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(Mathieu Belanger/Mathieu Belanger/Reuters)
(Mathieu Belanger/Mathieu Belanger/Reuters)

OECD slams Canada's lack of prosecution of bribery offences Add to ...

Canada's "problematic" track record of ignoring bribery offences by its citizens and corporations abroad has prompted the Organization for Economic Co-operation and Development (OECD) to raise significant concerns in an unusually harsh report released Monday.

"Canada's regime for enforcement remains problematic in important areas," the Paris-based organization said in a statement, calling on Canada in its report to "urgently take such measures as may be necessary to prosecute its nationals for the bribery of foreign public officials."

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Among the most serious problems, the OECD cites jurisdictional loopholes in Canada's laws, weak penalties and an insufficient number of prosecutors and police assigned to go after offenders.

"It's definitely a black eye for the country," said Rudy Duschek, a fraud examiner who works as a corporate consultant on white-collar crime. "Canada's enforcement against bribery is pathetic."

Since the Corruption of Foreign Public Officials Act came into force in 1999, Canada has only recorded a single conviction of a Canadian company on foreign bribery charges. (Another case is before the courts.) But the OECD found the penalty imposed - an Alberta company was fined $25,000, less than the bribe it paid - was too low to be "effective, proportionate and dissuasive."

The OECD notes that while Canada applies "nationality jurisdiction" - meaning a Canadian who commits an offence abroad is liable to prosecution and punishment here - to such crimes as child sex tourism and terrorism, it insists when it comes to bribery there must be a "real and substantial link" to Canadian territory.

The OECD calls that "overly restrictive."

"In Canada, the question is: Was the plot formed or hatched here? Some component has to be based here," explained Mark Morrison, a partner with Blake Cassels & Graydon LLP who specializes in anti-corruption compliance. "That makes it much more difficult to prosecute."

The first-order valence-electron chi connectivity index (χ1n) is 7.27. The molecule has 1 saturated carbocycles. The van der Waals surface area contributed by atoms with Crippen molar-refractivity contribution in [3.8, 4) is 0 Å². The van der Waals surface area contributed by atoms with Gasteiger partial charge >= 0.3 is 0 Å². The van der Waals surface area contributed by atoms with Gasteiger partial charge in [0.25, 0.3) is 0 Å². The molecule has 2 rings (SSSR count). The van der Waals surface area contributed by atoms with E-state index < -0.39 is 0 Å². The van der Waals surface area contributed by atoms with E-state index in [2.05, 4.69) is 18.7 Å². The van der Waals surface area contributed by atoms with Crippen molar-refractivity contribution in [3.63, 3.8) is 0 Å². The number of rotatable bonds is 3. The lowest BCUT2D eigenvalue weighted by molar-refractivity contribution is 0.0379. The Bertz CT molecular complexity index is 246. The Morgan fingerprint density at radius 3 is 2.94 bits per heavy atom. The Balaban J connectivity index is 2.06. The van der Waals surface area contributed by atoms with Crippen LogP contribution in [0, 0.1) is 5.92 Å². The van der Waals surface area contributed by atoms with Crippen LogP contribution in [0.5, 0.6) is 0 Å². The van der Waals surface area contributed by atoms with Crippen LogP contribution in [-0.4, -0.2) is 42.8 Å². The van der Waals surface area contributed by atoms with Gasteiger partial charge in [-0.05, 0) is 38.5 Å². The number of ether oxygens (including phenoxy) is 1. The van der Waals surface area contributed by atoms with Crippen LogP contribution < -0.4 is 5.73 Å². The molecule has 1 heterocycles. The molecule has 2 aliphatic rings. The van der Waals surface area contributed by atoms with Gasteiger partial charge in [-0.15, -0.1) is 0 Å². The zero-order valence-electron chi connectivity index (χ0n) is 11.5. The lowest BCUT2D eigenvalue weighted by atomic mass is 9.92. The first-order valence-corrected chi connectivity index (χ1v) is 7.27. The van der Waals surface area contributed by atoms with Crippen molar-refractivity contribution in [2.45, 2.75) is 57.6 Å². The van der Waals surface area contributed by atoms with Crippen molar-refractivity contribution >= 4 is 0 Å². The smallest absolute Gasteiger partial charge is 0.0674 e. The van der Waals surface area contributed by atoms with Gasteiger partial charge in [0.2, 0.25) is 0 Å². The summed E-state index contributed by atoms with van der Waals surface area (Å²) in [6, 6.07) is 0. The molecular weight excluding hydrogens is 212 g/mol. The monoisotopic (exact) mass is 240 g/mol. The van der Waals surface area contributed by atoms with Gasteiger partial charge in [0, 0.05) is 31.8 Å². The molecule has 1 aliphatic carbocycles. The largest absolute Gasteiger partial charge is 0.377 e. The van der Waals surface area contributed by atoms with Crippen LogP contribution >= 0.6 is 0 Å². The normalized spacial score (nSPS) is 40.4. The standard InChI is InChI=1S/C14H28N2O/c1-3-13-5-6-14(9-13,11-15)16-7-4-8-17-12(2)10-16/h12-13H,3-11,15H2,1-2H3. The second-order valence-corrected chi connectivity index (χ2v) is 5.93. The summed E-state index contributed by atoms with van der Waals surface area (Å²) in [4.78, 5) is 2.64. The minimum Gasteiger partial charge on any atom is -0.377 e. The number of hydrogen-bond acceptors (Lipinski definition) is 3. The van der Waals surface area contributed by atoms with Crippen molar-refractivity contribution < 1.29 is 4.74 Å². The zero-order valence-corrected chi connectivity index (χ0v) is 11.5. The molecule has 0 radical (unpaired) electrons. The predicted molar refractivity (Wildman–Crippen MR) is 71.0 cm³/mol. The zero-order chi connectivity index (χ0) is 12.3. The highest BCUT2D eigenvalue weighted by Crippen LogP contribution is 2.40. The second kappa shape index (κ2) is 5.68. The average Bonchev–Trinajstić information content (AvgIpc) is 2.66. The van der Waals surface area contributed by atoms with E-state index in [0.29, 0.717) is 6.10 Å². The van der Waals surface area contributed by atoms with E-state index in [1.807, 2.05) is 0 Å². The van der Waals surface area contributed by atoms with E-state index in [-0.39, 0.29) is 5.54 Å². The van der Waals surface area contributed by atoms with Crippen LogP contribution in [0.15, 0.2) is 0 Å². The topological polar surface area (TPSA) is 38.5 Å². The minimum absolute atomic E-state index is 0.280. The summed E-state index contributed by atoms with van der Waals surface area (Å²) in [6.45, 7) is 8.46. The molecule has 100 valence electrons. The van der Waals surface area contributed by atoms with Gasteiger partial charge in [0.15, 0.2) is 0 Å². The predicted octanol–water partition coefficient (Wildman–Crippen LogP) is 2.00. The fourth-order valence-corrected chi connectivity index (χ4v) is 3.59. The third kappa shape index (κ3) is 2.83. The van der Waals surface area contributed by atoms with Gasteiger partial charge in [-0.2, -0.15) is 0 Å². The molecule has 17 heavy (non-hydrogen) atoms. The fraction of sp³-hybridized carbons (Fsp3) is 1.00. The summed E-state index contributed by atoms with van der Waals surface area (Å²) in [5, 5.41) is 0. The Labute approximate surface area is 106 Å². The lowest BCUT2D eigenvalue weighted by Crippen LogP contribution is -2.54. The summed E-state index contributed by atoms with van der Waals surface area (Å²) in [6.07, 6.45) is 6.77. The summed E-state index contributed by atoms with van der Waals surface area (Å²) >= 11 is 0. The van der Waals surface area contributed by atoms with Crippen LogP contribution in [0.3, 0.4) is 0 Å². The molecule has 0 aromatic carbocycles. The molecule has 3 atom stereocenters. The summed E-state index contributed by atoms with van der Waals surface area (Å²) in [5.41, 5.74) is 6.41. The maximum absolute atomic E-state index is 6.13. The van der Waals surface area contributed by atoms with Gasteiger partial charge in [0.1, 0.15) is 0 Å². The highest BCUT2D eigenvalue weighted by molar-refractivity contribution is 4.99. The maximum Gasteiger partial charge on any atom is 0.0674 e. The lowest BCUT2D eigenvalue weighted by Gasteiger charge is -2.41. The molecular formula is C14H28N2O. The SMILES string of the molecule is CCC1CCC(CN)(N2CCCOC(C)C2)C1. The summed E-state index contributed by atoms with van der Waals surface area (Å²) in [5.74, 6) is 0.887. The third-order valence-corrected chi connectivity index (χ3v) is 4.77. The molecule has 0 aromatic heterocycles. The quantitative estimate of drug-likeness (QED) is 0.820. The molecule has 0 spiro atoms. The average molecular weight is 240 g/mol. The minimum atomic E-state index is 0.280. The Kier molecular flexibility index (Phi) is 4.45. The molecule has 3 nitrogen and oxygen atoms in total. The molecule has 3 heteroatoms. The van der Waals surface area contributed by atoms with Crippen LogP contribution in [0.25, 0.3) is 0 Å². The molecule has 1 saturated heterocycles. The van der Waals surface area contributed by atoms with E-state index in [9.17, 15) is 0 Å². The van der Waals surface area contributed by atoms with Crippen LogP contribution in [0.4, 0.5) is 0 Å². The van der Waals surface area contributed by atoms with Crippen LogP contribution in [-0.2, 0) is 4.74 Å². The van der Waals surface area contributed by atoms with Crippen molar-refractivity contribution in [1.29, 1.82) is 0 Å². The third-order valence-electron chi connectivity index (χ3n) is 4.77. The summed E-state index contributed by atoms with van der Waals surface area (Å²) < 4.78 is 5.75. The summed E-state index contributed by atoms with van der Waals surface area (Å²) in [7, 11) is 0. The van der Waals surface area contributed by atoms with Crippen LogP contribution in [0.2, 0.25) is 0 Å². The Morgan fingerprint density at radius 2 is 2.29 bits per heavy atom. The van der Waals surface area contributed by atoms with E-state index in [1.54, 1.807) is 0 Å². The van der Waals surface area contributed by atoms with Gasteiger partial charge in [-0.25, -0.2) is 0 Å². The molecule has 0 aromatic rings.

By contrast, the U.S. prosecutes its citizens accused of bribery abroad even if there is little or no geographic connection to their home country and the U.K. is planning changes to its laws to do likewise.

On a positive note, the OECD did single out the "diligent efforts" of a new RCMP Anti-Corruption unit which has "over 20 active investigations" under way - but it warned the future of these and other cases "may be uncertain" because of serious staff shortages.

It said Ottawa has no federal prosecutors exclusively devoted to handling these crimes and the RCMP unit has lost "many" members recently who are "often" re-assigned to the other investigations.

The OECD concluded there were enough "significant issues" raised in its report to ask Canada to "report back on progress" by October.

But there will be more bad news for Canada on the bribery front before that.

The Globe and Mail has learned that Transparency International (TI), a group that monitors corruption around the world, will again scold Canada for doing little to fight bribery in its annual ranking of countries this May.

For the past seven years Canada has been the only G7 state to be listed among the worst offenders with "little or no enforcement," joining such countries as Bulgaria, Greece, Mexico, and Poland.

"Canada will stay in the bottom category" one of the report's authors, Fritz Heimann, said in an interview.

"I find it shocking that with a legal system like Canada's so little has been done," he said, describing his upcoming report and the one issued by the OECD on Monday as "a damning and shaming exercise."

"It doesn't work as quickly as we would like," he said.





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